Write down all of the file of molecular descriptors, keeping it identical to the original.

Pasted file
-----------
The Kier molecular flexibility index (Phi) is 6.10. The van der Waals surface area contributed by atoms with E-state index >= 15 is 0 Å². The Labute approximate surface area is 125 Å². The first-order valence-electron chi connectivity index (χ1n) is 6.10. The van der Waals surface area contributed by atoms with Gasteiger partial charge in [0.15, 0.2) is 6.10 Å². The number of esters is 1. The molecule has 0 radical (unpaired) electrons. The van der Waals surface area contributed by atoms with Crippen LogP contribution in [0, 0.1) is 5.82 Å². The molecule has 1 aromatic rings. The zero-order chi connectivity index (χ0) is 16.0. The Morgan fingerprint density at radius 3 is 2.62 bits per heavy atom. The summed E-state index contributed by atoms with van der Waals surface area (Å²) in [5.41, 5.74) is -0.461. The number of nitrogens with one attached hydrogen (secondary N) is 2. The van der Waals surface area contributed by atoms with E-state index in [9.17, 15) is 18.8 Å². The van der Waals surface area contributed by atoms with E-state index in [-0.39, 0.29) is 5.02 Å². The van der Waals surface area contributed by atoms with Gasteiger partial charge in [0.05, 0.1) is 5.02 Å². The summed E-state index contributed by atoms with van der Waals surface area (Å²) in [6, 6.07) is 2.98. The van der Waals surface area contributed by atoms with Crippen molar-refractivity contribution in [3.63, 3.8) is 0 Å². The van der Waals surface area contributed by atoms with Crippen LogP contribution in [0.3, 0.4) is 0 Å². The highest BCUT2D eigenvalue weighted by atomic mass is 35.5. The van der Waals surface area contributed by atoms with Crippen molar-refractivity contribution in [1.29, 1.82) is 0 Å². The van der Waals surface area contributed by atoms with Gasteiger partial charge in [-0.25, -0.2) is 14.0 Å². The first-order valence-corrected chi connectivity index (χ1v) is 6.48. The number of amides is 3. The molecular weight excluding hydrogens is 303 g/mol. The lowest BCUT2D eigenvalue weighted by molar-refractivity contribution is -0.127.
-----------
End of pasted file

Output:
The Kier molecular flexibility index (Phi) is 6.10. The van der Waals surface area contributed by atoms with E-state index >= 15 is 0 Å². The Labute approximate surface area is 125 Å². The first-order valence-electron chi connectivity index (χ1n) is 6.10. The van der Waals surface area contributed by atoms with Gasteiger partial charge in [0.15, 0.2) is 6.10 Å². The number of esters is 1. The molecule has 0 radical (unpaired) electrons. The van der Waals surface area contributed by atoms with Crippen LogP contribution in [0, 0.1) is 5.82 Å². The molecule has 1 aromatic rings. The zero-order chi connectivity index (χ0) is 16.0. The Morgan fingerprint density at radius 3 is 2.62 bits per heavy atom. The summed E-state index contributed by atoms with van der Waals surface area (Å²) in [5.41, 5.74) is -0.461. The number of nitrogens with one attached hydrogen (secondary N) is 2. The van der Waals surface area contributed by atoms with E-state index in [9.17, 15) is 18.8 Å². The van der Waals surface area contributed by atoms with E-state index in [-0.39, 0.29) is 5.02 Å². The van der Waals surface area contributed by atoms with Gasteiger partial charge in [0.05, 0.1) is 5.02 Å². The summed E-state index contributed by atoms with van der Waals surface area (Å²) in [6, 6.07) is 2.98. The van der Waals surface area contributed by atoms with Crippen molar-refractivity contribution in [3.63, 3.8) is 0 Å². The van der Waals surface area contributed by atoms with Crippen LogP contribution in [0.3, 0.4) is 0 Å². The highest BCUT2D eigenvalue weighted by atomic mass is 35.5. The van der Waals surface area contributed by atoms with Crippen molar-refractivity contribution in [1.29, 1.82) is 0 Å². The van der Waals surface area contributed by atoms with Gasteiger partial charge in [-0.25, -0.2) is 14.0 Å². The first-order valence-corrected chi connectivity index (χ1v) is 6.48. The number of amides is 3. The molecular weight excluding hydrogens is 303 g/mol. The lowest BCUT2D eigenvalue weighted by molar-refractivity contribution is -0.127.